Posted by: GourmetGirl | April 15, 2014

Knitwear in Your Closet

Having knitwear in my  closet that I want to wear is always my goal.

I have determined that comfort is the key element to accomplish this goal. Yarn is the place to start!


Summer Wild Oats

Yarn’s comfort has various elements to consider.

1. Time of Year. The time of year you knit the garment AND the time of year you want to wear the garment. This statement is obvious, but I want to take that farther and ask you a question. Do you grab a ready-made sweater more often because of the weight of the piece over a heavier knitted item?

Maybe not when it is 20 below outside, but generally throughout the year? If you are like me, you do tend to wear sweaters that are made with lighter weight yarn. Do you see where I am going with this? Which leads me to #2.

2. Yarn Weight. Lighter weight yarn = more wear. Whether your yarn is light weight wool or light weight cotton, it is my belief that knitwear is more comfortable, therefore worn more, when the yarn is light weight.

3. Stitches to the Inch. Lighter weight yarn means more stitches to the inch. Some knitters shy away from lighter weight yarn and using smaller needles because it means more time knitting the garment.



Knitting a sweater takes more hours than anyone wants to count anyway! If adding more knitting time means you will wear the piece more, what is the big deal?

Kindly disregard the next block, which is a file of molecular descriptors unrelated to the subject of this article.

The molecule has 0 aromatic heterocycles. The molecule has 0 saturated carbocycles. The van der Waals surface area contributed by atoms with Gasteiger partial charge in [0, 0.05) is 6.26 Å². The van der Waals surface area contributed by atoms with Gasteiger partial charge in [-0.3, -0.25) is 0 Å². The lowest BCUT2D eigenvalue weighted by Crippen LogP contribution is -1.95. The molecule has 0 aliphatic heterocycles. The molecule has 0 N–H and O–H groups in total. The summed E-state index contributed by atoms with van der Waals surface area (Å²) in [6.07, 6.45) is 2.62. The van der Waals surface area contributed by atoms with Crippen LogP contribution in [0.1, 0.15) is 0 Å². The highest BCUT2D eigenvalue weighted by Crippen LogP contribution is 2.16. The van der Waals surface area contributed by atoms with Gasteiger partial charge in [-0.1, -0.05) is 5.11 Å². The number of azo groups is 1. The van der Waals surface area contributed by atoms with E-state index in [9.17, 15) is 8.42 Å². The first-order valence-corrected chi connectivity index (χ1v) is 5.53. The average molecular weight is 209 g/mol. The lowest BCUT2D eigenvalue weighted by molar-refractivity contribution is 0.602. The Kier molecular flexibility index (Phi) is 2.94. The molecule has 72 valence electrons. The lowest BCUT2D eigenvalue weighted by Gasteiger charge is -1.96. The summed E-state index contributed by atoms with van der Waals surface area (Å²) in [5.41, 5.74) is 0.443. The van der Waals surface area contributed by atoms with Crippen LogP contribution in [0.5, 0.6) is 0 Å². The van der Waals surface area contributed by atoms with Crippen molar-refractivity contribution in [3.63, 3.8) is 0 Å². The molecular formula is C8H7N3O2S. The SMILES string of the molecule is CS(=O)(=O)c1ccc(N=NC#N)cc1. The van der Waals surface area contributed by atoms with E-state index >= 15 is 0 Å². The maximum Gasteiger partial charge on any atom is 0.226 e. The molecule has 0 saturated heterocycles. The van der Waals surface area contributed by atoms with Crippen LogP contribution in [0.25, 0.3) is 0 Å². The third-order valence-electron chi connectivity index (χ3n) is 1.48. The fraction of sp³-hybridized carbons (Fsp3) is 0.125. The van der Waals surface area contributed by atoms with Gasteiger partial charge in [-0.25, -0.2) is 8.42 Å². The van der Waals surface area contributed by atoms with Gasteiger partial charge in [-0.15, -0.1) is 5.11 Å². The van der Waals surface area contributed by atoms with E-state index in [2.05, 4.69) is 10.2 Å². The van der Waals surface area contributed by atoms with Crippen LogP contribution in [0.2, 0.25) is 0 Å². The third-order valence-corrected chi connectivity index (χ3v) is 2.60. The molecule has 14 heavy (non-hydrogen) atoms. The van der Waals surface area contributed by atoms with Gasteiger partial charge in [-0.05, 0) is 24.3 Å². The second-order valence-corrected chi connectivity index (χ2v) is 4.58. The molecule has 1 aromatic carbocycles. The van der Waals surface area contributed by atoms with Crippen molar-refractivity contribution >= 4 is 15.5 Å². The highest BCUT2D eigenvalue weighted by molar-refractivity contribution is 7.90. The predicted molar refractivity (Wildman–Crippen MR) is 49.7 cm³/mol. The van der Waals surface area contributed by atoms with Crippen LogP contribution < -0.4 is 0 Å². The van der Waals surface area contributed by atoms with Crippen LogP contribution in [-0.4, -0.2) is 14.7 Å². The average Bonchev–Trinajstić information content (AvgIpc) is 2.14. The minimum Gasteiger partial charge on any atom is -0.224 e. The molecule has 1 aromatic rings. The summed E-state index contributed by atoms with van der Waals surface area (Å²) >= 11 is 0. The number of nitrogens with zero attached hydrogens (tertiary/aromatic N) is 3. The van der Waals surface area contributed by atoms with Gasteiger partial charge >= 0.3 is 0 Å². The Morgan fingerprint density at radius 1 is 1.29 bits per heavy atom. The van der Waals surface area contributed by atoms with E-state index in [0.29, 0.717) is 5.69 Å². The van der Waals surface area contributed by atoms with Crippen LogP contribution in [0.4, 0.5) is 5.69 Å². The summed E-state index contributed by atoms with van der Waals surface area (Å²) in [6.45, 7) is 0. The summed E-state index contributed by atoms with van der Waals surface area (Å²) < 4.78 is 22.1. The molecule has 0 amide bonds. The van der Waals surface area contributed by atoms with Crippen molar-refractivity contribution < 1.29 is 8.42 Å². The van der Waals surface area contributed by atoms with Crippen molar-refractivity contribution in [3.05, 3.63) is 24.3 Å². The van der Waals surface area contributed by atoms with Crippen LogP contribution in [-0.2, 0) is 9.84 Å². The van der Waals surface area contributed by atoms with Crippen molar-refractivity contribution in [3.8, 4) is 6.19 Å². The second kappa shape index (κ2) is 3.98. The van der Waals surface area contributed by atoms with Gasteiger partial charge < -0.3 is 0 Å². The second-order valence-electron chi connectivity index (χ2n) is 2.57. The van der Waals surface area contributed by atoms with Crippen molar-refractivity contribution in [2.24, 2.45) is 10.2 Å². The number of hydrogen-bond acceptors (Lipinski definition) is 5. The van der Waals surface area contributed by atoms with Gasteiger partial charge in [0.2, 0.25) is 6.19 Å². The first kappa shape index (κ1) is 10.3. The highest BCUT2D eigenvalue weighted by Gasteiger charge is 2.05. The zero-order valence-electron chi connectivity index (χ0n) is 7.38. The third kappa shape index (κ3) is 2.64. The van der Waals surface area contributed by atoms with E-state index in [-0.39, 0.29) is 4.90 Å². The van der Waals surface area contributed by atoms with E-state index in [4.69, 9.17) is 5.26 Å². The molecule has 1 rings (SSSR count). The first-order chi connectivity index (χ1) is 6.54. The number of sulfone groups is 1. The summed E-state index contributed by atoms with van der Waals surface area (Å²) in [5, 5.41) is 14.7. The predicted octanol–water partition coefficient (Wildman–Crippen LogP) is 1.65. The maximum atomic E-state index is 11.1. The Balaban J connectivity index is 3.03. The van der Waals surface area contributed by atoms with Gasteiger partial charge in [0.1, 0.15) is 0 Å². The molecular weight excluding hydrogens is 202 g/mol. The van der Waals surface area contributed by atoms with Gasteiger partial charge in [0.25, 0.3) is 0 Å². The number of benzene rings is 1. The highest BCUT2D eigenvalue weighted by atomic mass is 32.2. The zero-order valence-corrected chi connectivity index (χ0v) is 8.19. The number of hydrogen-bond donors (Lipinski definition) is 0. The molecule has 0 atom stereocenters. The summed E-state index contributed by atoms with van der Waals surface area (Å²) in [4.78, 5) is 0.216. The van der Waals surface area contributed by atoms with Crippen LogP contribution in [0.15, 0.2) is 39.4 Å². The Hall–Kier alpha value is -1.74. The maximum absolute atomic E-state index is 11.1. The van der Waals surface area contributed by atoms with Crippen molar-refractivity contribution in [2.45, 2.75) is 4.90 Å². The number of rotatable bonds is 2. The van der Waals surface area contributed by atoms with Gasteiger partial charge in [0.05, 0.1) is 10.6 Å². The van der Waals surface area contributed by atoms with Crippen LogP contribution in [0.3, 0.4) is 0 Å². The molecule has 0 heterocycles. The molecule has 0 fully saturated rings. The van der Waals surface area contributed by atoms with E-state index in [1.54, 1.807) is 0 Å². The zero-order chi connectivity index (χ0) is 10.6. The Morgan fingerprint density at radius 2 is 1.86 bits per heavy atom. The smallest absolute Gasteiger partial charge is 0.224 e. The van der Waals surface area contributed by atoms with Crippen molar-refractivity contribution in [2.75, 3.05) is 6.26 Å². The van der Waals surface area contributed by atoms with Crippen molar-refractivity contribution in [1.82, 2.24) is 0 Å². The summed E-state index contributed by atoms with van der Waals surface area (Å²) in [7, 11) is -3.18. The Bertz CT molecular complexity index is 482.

4. Using Smaller Needles. Using the correct needles for any project is worth your time knitting a swatch. The looser your stitches are, the more your garment will stretch. Add 1200 or more yards of yarn, yes you know, the weight will create more growth.

It is rare for me to use needles above US size 4/3.5mm or knit with any yarn heavier than a light worsted weight.

The project I just finished is knit with Noro sock yarn. It is blocked and worn twice already. It is light weight and comfortable.

A project I am working on now, Paradise, the yarn is 4 threads and I am using US size 1/2.25 mm needles. It is about 6 inches from the underarm join. I started it last summer and will be wearing it proudly this summer!

5. Ignore the Tag on the Yarn. Use your eyes. Knit a swatch. Use smaller needles and knit another swatch. One or two needles sizes down will not change the stitches per inch – but will allow less stretch on the final garment. (No one wants a piece to grow to be too big and baggie!)

I do have worsted weight and even some heavy worsted weight yarn in my stash….. What am I going to do with it? Probably at some point, knit something to resemble a sweat shirt? Or will it just sit and look pretty?

Happy Knitting to Wear-a-Lot,





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